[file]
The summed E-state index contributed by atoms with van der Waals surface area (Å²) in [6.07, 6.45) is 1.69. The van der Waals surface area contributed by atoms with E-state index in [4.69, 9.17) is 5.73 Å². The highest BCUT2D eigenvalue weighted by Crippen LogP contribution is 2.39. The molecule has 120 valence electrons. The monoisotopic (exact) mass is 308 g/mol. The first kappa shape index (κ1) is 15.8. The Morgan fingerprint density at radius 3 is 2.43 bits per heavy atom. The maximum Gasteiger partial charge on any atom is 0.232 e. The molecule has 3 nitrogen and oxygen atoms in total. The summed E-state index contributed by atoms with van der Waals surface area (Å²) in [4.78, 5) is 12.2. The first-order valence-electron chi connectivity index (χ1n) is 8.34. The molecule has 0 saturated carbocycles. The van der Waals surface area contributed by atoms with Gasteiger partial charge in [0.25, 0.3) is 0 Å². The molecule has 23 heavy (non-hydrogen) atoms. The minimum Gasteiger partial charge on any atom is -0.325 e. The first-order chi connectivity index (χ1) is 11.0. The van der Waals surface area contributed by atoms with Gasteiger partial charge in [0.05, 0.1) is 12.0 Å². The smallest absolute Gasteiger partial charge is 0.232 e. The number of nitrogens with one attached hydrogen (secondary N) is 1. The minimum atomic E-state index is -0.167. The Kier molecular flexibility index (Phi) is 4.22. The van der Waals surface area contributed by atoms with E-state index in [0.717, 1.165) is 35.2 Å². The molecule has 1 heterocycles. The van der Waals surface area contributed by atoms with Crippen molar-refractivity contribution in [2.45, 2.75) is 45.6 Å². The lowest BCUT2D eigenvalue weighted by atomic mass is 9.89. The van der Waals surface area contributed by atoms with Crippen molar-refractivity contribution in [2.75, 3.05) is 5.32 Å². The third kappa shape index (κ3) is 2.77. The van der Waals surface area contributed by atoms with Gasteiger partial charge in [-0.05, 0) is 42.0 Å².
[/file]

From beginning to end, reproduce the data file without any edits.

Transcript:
The summed E-state index contributed by atoms with van der Waals surface area (Å²) in [6.07, 6.45) is 1.69. The van der Waals surface area contributed by atoms with E-state index in [4.69, 9.17) is 5.73 Å². The highest BCUT2D eigenvalue weighted by Crippen LogP contribution is 2.39. The molecule has 120 valence electrons. The monoisotopic (exact) mass is 308 g/mol. The first kappa shape index (κ1) is 15.8. The Morgan fingerprint density at radius 3 is 2.43 bits per heavy atom. The maximum Gasteiger partial charge on any atom is 0.232 e. The molecule has 3 nitrogen and oxygen atoms in total. The summed E-state index contributed by atoms with van der Waals surface area (Å²) in [4.78, 5) is 12.2. The first-order valence-electron chi connectivity index (χ1n) is 8.34. The molecule has 0 saturated carbocycles. The van der Waals surface area contributed by atoms with Gasteiger partial charge in [0.25, 0.3) is 0 Å². The molecule has 23 heavy (non-hydrogen) atoms. The minimum Gasteiger partial charge on any atom is -0.325 e. The first-order chi connectivity index (χ1) is 11.0. The van der Waals surface area contributed by atoms with Gasteiger partial charge in [0.05, 0.1) is 12.0 Å². The smallest absolute Gasteiger partial charge is 0.232 e. The number of nitrogens with one attached hydrogen (secondary N) is 1. The minimum atomic E-state index is -0.167. The Kier molecular flexibility index (Phi) is 4.22. The van der Waals surface area contributed by atoms with E-state index in [0.717, 1.165) is 35.2 Å². The molecule has 1 heterocycles. The van der Waals surface area contributed by atoms with Crippen molar-refractivity contribution in [2.45, 2.75) is 45.6 Å². The lowest BCUT2D eigenvalue weighted by atomic mass is 9.89. The van der Waals surface area contributed by atoms with Crippen molar-refractivity contribution in [2.75, 3.05) is 5.32 Å². The third kappa shape index (κ3) is 2.77. The van der Waals surface area contributed by atoms with Gasteiger partial charge in [-0.05, 0) is 42.0 Å².